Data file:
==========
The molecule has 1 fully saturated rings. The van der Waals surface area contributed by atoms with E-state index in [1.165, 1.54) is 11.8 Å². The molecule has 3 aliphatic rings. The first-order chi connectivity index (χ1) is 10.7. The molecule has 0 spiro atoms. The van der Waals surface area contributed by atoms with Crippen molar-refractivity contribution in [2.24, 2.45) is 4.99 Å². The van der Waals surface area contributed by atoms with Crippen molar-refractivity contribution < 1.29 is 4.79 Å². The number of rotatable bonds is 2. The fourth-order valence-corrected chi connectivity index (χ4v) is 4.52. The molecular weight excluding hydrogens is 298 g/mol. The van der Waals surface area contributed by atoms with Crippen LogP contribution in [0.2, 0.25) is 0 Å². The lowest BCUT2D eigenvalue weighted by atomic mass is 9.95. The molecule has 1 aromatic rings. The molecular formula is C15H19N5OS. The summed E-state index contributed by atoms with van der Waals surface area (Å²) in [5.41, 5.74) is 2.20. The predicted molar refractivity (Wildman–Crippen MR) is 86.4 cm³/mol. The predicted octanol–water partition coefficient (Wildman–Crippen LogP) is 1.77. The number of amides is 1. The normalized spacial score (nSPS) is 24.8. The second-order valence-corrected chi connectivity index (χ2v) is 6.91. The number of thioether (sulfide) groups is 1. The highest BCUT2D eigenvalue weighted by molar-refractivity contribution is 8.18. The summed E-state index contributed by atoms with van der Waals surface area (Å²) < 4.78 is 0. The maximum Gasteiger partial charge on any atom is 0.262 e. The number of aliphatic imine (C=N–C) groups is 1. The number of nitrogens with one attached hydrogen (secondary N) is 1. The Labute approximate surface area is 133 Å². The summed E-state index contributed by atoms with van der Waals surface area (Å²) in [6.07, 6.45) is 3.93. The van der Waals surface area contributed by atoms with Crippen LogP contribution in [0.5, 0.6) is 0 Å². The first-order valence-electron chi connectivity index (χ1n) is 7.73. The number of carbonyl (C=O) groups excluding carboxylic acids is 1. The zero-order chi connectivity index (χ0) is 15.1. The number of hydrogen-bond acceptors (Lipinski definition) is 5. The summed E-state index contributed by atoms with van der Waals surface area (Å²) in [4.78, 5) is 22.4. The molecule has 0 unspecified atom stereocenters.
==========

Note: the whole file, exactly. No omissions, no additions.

The molecule has 1 fully saturated rings. The van der Waals surface area contributed by atoms with E-state index in [1.165, 1.54) is 11.8 Å². The molecule has 3 aliphatic rings. The first-order chi connectivity index (χ1) is 10.7. The molecule has 0 spiro atoms. The van der Waals surface area contributed by atoms with Crippen molar-refractivity contribution in [2.24, 2.45) is 4.99 Å². The van der Waals surface area contributed by atoms with Crippen molar-refractivity contribution < 1.29 is 4.79 Å². The number of rotatable bonds is 2. The fourth-order valence-corrected chi connectivity index (χ4v) is 4.52. The molecular weight excluding hydrogens is 298 g/mol. The van der Waals surface area contributed by atoms with Crippen LogP contribution in [0.2, 0.25) is 0 Å². The lowest BCUT2D eigenvalue weighted by atomic mass is 9.95. The molecule has 1 aromatic rings. The molecular formula is C15H19N5OS. The summed E-state index contributed by atoms with van der Waals surface area (Å²) in [5.41, 5.74) is 2.20. The predicted molar refractivity (Wildman–Crippen MR) is 86.4 cm³/mol. The predicted octanol–water partition coefficient (Wildman–Crippen LogP) is 1.77. The number of amides is 1. The normalized spacial score (nSPS) is 24.8. The second-order valence-corrected chi connectivity index (χ2v) is 6.91. The number of thioether (sulfide) groups is 1. The highest BCUT2D eigenvalue weighted by molar-refractivity contribution is 8.18. The summed E-state index contributed by atoms with van der Waals surface area (Å²) < 4.78 is 0. The maximum Gasteiger partial charge on any atom is 0.262 e. The number of aliphatic imine (C=N–C) groups is 1. The number of nitrogens with one attached hydrogen (secondary N) is 1. The Labute approximate surface area is 133 Å². The summed E-state index contributed by atoms with van der Waals surface area (Å²) in [6.07, 6.45) is 3.93. The van der Waals surface area contributed by atoms with Crippen LogP contribution in [0.5, 0.6) is 0 Å². The first-order valence-electron chi connectivity index (χ1n) is 7.73. The number of carbonyl (C=O) groups excluding carboxylic acids is 1. The zero-order chi connectivity index (χ0) is 15.1. The number of hydrogen-bond acceptors (Lipinski definition) is 5. The summed E-state index contributed by atoms with van der Waals surface area (Å²) in [4.78, 5) is 22.4. The molecule has 0 unspecified atom stereocenters.